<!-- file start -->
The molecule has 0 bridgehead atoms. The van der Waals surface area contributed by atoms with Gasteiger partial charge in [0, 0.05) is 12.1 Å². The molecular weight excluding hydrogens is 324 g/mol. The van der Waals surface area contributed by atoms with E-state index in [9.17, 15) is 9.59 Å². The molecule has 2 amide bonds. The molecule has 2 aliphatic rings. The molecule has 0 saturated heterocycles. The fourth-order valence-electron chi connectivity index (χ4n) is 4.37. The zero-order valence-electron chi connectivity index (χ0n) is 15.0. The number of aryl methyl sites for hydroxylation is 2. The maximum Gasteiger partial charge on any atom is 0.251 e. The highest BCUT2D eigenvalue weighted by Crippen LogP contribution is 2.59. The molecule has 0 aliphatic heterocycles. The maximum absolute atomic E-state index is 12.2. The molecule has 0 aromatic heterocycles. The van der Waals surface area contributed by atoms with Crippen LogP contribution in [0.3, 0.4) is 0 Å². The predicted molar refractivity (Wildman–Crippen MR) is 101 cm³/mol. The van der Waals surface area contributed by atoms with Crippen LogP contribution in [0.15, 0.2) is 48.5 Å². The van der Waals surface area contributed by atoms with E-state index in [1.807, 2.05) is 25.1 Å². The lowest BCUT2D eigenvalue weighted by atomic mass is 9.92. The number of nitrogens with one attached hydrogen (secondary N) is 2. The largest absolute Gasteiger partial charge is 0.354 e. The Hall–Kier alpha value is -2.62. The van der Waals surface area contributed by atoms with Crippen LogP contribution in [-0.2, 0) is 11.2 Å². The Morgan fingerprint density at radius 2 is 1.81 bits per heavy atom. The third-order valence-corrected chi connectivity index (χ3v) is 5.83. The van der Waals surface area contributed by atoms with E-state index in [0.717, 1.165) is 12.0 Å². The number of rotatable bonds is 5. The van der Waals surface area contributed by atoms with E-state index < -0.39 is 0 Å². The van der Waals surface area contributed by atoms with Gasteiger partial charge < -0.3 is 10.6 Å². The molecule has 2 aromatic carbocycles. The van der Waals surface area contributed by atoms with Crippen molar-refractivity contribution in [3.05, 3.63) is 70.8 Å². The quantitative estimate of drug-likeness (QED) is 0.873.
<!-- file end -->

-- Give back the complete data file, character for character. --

The molecule has 0 bridgehead atoms. The van der Waals surface area contributed by atoms with Gasteiger partial charge in [0, 0.05) is 12.1 Å². The molecular weight excluding hydrogens is 324 g/mol. The van der Waals surface area contributed by atoms with E-state index in [9.17, 15) is 9.59 Å². The molecule has 2 amide bonds. The molecule has 2 aliphatic rings. The molecule has 0 saturated heterocycles. The fourth-order valence-electron chi connectivity index (χ4n) is 4.37. The zero-order valence-electron chi connectivity index (χ0n) is 15.0. The number of aryl methyl sites for hydroxylation is 2. The maximum Gasteiger partial charge on any atom is 0.251 e. The highest BCUT2D eigenvalue weighted by Crippen LogP contribution is 2.59. The molecule has 0 aliphatic heterocycles. The maximum absolute atomic E-state index is 12.2. The molecule has 0 aromatic heterocycles. The van der Waals surface area contributed by atoms with Crippen LogP contribution in [0.3, 0.4) is 0 Å². The predicted molar refractivity (Wildman–Crippen MR) is 101 cm³/mol. The van der Waals surface area contributed by atoms with Crippen LogP contribution in [0.15, 0.2) is 48.5 Å². The van der Waals surface area contributed by atoms with E-state index in [1.807, 2.05) is 25.1 Å². The lowest BCUT2D eigenvalue weighted by atomic mass is 9.92. The number of nitrogens with one attached hydrogen (secondary N) is 2. The largest absolute Gasteiger partial charge is 0.354 e. The Hall–Kier alpha value is -2.62. The van der Waals surface area contributed by atoms with Crippen LogP contribution in [-0.2, 0) is 11.2 Å². The Morgan fingerprint density at radius 2 is 1.81 bits per heavy atom. The third-order valence-corrected chi connectivity index (χ3v) is 5.83. The van der Waals surface area contributed by atoms with E-state index in [0.717, 1.165) is 12.0 Å². The number of rotatable bonds is 5. The van der Waals surface area contributed by atoms with E-state index < -0.39 is 0 Å². The van der Waals surface area contributed by atoms with Gasteiger partial charge < -0.3 is 10.6 Å². The molecule has 2 aromatic carbocycles. The van der Waals surface area contributed by atoms with Crippen molar-refractivity contribution in [3.05, 3.63) is 70.8 Å². The quantitative estimate of drug-likeness (QED) is 0.873.